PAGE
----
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'Dido and Aeneas' by King’s Opera Society: Our Review and Recognising the Role of the Orchestra


Writer Trisha Gupta reviews Mya Kelln’s recent production of Dido and Aeneas by King’s Opera Society, and discusses the vital role of the orchestra with Violist Emily Saunders.

*Content warning: we reference the self-harm, misogyny, and suicide within the opera.

Photo by Jasmine Newton-Rae

Surrounded by the splendid architecture of the King’s Chapel and shrouded in the dimly lit atmosphere of excitement, anticipation, and hushed murmurs quintessential to live performance, there I sat—an early modern literature master’s student, front row at the renowned early modern opera Dido and Aeneas. One of the first English operas (first performed 1689) and maintaining its role as an integral staple of English classical music and theatre even today, Dido and Aeneas is an important English contribution to the corpus of Italian, German, and French operas that have traditionally dominated the classical stage. To say I was utterly awestruck following the performance would be a sheer understatement; I was astonished by the instrumental, vocal, and acting performances throughout director Mya G. Kelln’s rendition of Henry Purcell’s classic all-sung story based on Book IV of Virgil’s Aeneid.

Ella Frost and Gilbert Jackson brought passionate, genuinely emotionally stirring performances to the chapel as Queen Dido and her lover, Aeneas, respectively. The opera begins with Belinda (Ellie Blewitt) attempting to comfort Dido, Queen of Carthage, by suggesting that she marry the Trojan hero Aeneas to alleviate Carthage’s issues. Dido accepts Aeneas’ proposal, but it is not long before the witches plot the ruin of Carthage—and subsequently Dido—by sending someone in disguise as Mercury to urge Aeneas to sail to Italy and leave Dido. The plan works and Aeneas agrees to depart Carthage, abiding by what he believes to be the gods’ wishes. Dido is shocked and distraught, and even when Aeneas tells Dido that he will not leave Carthage, she famously rejects him for having even considered leaving her once. Dido then stabs herself and dies, heartbroken.

Photo by Jasmine Newton-Rae.

The chorus and lead cast members presented an incredibly well-rehearsed, beautifully directed, and wonderfully collaborative opera. Having taken vocal lessons as a child, it felt surreal hearing the difficult songs that cast members masterfully performed. The candlelit atmosphere of the chapel added to the haunting tone underlying the more obvious emotion of heartbreak charging the opera. The chorus members wove in and out of the center stage area seamlessly; their flowing movements added to the bleeding of one song into another, one scene into another, and one emotion into another. The singing, movement, and acting of each performer subsequently contributed to the cohesive opera.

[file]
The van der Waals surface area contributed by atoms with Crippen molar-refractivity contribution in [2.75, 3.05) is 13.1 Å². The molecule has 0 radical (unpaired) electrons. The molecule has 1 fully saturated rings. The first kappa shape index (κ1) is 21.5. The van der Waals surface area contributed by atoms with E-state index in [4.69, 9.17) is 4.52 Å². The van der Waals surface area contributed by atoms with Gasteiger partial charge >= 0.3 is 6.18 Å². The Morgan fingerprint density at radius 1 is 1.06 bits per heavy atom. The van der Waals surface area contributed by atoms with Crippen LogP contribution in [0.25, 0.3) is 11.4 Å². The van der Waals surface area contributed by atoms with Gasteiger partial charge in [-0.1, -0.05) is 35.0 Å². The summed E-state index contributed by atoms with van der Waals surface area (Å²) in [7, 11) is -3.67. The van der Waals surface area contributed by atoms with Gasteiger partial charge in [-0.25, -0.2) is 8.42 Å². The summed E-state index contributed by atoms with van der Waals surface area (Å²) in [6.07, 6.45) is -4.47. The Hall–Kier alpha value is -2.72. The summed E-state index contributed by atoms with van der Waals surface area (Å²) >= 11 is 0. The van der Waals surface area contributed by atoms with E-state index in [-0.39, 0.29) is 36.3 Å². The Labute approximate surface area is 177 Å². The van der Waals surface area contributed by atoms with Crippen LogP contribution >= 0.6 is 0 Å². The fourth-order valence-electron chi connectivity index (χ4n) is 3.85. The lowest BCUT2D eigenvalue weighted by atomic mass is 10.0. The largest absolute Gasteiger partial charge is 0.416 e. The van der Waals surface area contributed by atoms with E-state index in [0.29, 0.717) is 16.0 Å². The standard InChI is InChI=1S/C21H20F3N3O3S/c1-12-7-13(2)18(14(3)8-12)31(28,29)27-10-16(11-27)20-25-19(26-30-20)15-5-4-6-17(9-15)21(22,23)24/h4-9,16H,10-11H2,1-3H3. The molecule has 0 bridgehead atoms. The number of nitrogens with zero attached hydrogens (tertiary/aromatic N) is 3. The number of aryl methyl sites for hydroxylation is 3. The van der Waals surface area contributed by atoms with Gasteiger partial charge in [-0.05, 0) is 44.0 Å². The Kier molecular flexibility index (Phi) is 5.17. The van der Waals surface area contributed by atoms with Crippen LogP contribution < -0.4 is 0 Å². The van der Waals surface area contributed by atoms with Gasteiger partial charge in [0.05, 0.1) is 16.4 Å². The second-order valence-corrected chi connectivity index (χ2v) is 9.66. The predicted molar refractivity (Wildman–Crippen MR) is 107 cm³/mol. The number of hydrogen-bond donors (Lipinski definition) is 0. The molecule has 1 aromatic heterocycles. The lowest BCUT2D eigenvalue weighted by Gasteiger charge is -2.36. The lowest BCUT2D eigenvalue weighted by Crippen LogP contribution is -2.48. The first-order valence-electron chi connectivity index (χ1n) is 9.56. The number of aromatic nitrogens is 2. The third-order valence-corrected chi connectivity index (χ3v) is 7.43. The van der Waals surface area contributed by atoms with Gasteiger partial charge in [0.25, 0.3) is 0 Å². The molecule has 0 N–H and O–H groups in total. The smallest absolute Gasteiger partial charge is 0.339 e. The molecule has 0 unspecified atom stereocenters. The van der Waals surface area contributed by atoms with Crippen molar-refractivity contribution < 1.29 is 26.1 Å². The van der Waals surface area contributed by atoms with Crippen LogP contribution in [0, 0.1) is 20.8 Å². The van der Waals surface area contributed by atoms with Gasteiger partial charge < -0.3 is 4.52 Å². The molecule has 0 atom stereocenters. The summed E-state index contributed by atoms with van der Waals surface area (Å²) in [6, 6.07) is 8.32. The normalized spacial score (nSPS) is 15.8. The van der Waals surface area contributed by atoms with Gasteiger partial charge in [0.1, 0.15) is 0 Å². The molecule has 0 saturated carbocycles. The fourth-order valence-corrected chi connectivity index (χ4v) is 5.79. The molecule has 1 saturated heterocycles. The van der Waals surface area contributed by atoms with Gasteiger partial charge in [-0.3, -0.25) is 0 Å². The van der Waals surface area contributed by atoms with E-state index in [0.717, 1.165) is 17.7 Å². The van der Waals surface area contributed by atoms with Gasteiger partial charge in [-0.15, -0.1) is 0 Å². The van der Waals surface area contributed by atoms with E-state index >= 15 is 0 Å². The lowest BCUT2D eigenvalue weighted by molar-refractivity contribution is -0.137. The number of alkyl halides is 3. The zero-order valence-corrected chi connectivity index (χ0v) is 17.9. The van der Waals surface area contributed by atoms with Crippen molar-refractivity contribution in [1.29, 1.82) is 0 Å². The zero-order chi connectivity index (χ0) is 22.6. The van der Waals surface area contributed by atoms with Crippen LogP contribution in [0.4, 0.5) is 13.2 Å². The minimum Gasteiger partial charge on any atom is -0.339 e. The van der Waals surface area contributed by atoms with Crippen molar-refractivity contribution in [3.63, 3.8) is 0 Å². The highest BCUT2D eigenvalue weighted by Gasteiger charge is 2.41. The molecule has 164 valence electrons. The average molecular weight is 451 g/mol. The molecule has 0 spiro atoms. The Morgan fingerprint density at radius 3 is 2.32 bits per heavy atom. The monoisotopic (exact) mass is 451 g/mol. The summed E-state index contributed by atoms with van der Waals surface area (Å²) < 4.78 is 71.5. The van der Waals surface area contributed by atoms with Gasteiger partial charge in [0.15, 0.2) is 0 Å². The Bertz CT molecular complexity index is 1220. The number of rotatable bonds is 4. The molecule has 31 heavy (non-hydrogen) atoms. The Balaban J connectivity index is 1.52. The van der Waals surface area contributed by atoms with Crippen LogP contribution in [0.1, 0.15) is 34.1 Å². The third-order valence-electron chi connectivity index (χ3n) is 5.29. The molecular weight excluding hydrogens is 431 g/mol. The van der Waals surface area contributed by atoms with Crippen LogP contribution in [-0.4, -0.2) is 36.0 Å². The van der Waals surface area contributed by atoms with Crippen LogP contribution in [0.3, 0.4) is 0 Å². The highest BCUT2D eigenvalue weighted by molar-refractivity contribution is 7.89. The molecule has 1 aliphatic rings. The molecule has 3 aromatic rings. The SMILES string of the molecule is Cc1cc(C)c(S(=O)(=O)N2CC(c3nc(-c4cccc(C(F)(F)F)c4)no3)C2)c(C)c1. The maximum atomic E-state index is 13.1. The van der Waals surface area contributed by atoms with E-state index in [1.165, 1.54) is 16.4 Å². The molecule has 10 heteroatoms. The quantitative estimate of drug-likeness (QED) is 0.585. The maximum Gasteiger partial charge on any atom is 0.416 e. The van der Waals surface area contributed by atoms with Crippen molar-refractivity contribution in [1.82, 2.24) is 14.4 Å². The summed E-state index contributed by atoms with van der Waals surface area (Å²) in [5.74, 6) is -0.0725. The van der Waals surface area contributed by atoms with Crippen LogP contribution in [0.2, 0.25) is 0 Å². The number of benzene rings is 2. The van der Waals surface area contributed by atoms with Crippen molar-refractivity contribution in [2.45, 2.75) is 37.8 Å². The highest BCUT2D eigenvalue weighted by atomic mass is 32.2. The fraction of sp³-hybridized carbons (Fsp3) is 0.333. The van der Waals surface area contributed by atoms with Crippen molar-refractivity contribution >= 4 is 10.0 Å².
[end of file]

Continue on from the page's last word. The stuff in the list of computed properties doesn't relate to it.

Discussing the opera with my friend and classmate, violist Emily Saunders, I learned just how crucial the orchestra’s role is in the opera. She mentions that “the orchestra is often overlooked in the opera world,” and it is essential to remember that “the chorus and orchestra support each other throughout the entire production, and often act as one entity.” She mentions that “the orchestra often sets the tone of the scene,” as exemplified by the overture before Act I, and it is important in conveying emotions throughout non-verbal scenes, including the introduction of the witches in Act II (one of Emily’s personal favorites “because of how ominous it is”). The orchestra foreshadows moods and events throughout the performance by using dynamics such as “changes in volume and bowings” to “emphasize the singers’ words and feelings.” Emily eloquently summarizes that “at times when the singers are silent, we speak for them through our instruments and strive to accurately convey their thoughts, so in a way, we are acting alongside them.” This notion of the orchestra as not simply instrumentalists at the side of the performance but rather as performers themselves acting with and for the singers is a radical one, redefining how we as an audience see not only musicians but also the music itself.

Photo by Jasmine Newton-Rae

Although my friend and I left the opera stunned at how excellent it was in every way, Emily discusses how numerous hurdles had to be overcome for this perfection to be achieved. One of the challenges the orchestra overcame during the show was coordinating how to play in time with the singers. While I thought of the chapel as a wonderful setting, I had not considered the effect it might have had on the acoustics. Although Emily mentions that “the acoustics in there are amazing because of the high vaulted ceiling” that allows the orchestra and singers to shine, she also mentions the issues that can arise. For example, the singers could easily lag behind the orchestra or the orchestra could rush ahead as a result of these very chapel acoustics that initially “made it difficult for us to hear one another and thus keep in time accordingly.” She asserts that “the orchestra often echoes the singers’ melodies and harmonies, so it is imperative that we remain in sync at all times.” Emily attributes the orchestra’s success to their amazing conductor Riyike Jibowu and her cues to the harpsichordist and singers.


The resulting performance was truly awe-inspiring, and I agree wholeheartedly with Emily’s statement that “Dido’s famous lament and the organ’s final notes will linger with you long after the lights have dimmed.”


Edited by Georgia Gibson, Theatre Editor.


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